A longer post on the democratic implications of what we’ve seen in Europe in the past few weeks is in the works. In the meantime, here’s an extract from a speech given by Alexander Stubb, Finland’s Europe Minister, which touches on the big issue – how do we, can we, give a stronger Europe a stronger […]
In a blog post, Hugo Brady of the Centre for European Reform describes the current tensions between member state politicians and the EU institutions on immigration. National politicians need to be seen to be tough on it, EU politicians need to protect it (in the guise of freedom of movement, one of the main purposes of the EU).
Herman van Rompuy is not known as a charismatic politician but, if you have time to read it, he gave a very thoughtful speech yesterday at the College of Europe in Bruges.
In it, he talks about the role of the European Council (rather than the Eurozone ministers or the Parliament) as Europe’s nascent “economic government”, and the difficulty of creating co-ordinated foreign policy among 27 state actors with different histories and outlooks.
On economics and the eurozone, van Rompuy said:
The libertarian Freedom Association is holding a Tea Party at the Conservative Spring Conference in Brighton this weekend, modelled on the American anti-tax grassroots movement. If you are interested in going along, the event is open to the public.
Tomorrow, I’ll have time – I hope – to write something longer about the democratic implications of the Greek bailout, and any conditions that are imposed on Greece in consequence of its financial position and Euro membership.
As the anniversaries roll around, we’re constantly reminded how world-changing the years 1989-91 were, comparable with 1848 or 1789.
Today’s anniversary is of the release of Nelson Mandela. Some links for those who want to explore more, or bring back the memories:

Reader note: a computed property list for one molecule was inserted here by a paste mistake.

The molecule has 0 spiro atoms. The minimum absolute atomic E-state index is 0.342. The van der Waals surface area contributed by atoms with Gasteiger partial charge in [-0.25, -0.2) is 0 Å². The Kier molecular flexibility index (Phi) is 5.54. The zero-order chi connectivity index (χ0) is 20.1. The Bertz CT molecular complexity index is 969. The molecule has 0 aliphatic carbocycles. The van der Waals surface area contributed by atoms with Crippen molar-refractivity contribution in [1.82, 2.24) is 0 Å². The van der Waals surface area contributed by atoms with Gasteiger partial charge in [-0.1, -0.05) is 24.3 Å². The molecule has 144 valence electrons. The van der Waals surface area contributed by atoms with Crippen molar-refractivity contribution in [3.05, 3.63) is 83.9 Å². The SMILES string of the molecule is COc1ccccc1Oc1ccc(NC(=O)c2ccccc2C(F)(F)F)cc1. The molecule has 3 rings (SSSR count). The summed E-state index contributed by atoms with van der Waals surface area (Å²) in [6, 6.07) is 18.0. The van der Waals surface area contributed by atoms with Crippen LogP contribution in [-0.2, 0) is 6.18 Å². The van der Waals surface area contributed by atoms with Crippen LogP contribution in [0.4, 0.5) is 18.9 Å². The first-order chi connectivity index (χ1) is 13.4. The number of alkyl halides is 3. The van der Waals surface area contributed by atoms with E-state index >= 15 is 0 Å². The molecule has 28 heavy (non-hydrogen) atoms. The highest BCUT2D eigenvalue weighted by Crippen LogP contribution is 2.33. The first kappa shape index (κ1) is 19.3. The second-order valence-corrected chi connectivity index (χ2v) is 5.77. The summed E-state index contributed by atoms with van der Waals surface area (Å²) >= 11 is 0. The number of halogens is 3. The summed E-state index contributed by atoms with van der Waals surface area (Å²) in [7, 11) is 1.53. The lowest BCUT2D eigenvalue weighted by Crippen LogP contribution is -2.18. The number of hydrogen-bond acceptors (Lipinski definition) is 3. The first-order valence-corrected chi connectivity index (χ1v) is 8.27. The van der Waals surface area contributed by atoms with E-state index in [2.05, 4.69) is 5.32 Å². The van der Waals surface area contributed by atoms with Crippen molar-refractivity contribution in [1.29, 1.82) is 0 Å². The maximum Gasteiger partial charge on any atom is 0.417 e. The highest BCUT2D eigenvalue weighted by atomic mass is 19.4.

- The BBC has an audio and video archive of its coverage of various occasions in Mandela’s life
Conservative Home has the highlights of David Cameron’s interview with the Express this morning.
One of the points Mr Cameron makes is that he will never allow the UK to join the Euro. He says:
“I was in the Treasury when we were in the Exchange Rate mechanism, and I said to myself: “Never again should we give up control of our domestic interest rates.” If I am Prime Minister and for as long as I would be Prime Minister, I would never take Britain into the euro, full stop, end of story.”
This is an odd statement, not because of its dogmatic certainty (he is talking to the Daily Express, after all) but because when Mr Cameron worked for Norman Lamont, the Chancellor did control domestic interest rates. Since interest-rate powers are now with the Bank of England, Prime Minister Cameron will not be able to control them.
The Brookings’ Institution’s Justin Vaïsse takes apart the Eurabia myth in this excellent short piece inForeign Policy. He points out the concept’s stylistic links to fear of “Eurocommunism” in the 50s and general anti-European and anti-internationalist sentiments on the American right, and correctly positions Melanie Phillips as “on the fringe far right” in European debate. […]
I have been a bit surprised by the number of comments coming in on an old post of mine on the Kercher trial, which has just concluded in Perugia. I commented on British coverage of the trial when it kicked off in February, noting the tendency of the British press to assume that trials in […]
Today is a day to remember – I’m serious. Here’s Dan Hannan, MEP, on his blog this morning: Britain is no longer a sovereign nation. At midnight last night, we ceased to be an independent state, bound by international treaties to other independent states, and became instead a subordinate unit within a European state. Hannan’s […]